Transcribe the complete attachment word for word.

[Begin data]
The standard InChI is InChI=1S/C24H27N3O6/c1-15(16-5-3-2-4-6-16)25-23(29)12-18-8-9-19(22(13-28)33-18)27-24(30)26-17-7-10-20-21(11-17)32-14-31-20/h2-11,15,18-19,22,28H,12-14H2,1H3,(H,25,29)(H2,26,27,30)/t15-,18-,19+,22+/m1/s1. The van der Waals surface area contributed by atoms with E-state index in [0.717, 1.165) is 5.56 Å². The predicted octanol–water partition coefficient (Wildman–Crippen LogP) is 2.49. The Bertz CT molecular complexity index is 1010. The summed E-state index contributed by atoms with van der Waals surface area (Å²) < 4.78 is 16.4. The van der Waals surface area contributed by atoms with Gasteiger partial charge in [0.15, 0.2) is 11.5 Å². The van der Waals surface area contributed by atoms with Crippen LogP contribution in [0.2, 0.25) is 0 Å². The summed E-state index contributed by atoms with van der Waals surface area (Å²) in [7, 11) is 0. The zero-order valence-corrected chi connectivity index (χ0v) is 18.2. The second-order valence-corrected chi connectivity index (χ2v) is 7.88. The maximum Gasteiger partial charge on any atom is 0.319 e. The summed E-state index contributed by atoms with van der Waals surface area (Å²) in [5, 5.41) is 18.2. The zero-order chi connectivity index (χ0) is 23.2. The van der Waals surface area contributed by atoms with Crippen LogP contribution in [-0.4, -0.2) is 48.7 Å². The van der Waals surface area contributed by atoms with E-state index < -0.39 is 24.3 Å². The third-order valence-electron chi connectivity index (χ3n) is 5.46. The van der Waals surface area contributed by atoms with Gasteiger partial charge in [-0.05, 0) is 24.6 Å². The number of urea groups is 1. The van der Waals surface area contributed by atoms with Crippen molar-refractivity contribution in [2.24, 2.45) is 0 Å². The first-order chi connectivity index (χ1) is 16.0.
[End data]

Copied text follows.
The standard InChI is InChI=1S/C24H27N3O6/c1-15(16-5-3-2-4-6-16)25-23(29)12-18-8-9-19(22(13-28)33-18)27-24(30)26-17-7-10-20-21(11-17)32-14-31-20/h2-11,15,18-19,22,28H,12-14H2,1H3,(H,25,29)(H2,26,27,30)/t15-,18-,19+,22+/m1/s1. The van der Waals surface area contributed by atoms with E-state index in [0.717, 1.165) is 5.56 Å². The predicted octanol–water partition coefficient (Wildman–Crippen LogP) is 2.49. The Bertz CT molecular complexity index is 1010. The summed E-state index contributed by atoms with van der Waals surface area (Å²) < 4.78 is 16.4. The van der Waals surface area contributed by atoms with Gasteiger partial charge in [0.15, 0.2) is 11.5 Å². The van der Waals surface area contributed by atoms with Crippen LogP contribution in [0.2, 0.25) is 0 Å². The summed E-state index contributed by atoms with van der Waals surface area (Å²) in [7, 11) is 0. The zero-order valence-corrected chi connectivity index (χ0v) is 18.2. The second-order valence-corrected chi connectivity index (χ2v) is 7.88. The maximum Gasteiger partial charge on any atom is 0.319 e. The summed E-state index contributed by atoms with van der Waals surface area (Å²) in [5, 5.41) is 18.2. The zero-order chi connectivity index (χ0) is 23.2. The van der Waals surface area contributed by atoms with Crippen LogP contribution in [-0.4, -0.2) is 48.7 Å². The van der Waals surface area contributed by atoms with E-state index < -0.39 is 24.3 Å². The third-order valence-electron chi connectivity index (χ3n) is 5.46. The van der Waals surface area contributed by atoms with Gasteiger partial charge in [-0.05, 0) is 24.6 Å². The number of urea groups is 1. The van der Waals surface area contributed by atoms with Crippen molar-refractivity contribution in [2.24, 2.45) is 0 Å². The first-order chi connectivity index (χ1) is 16.0.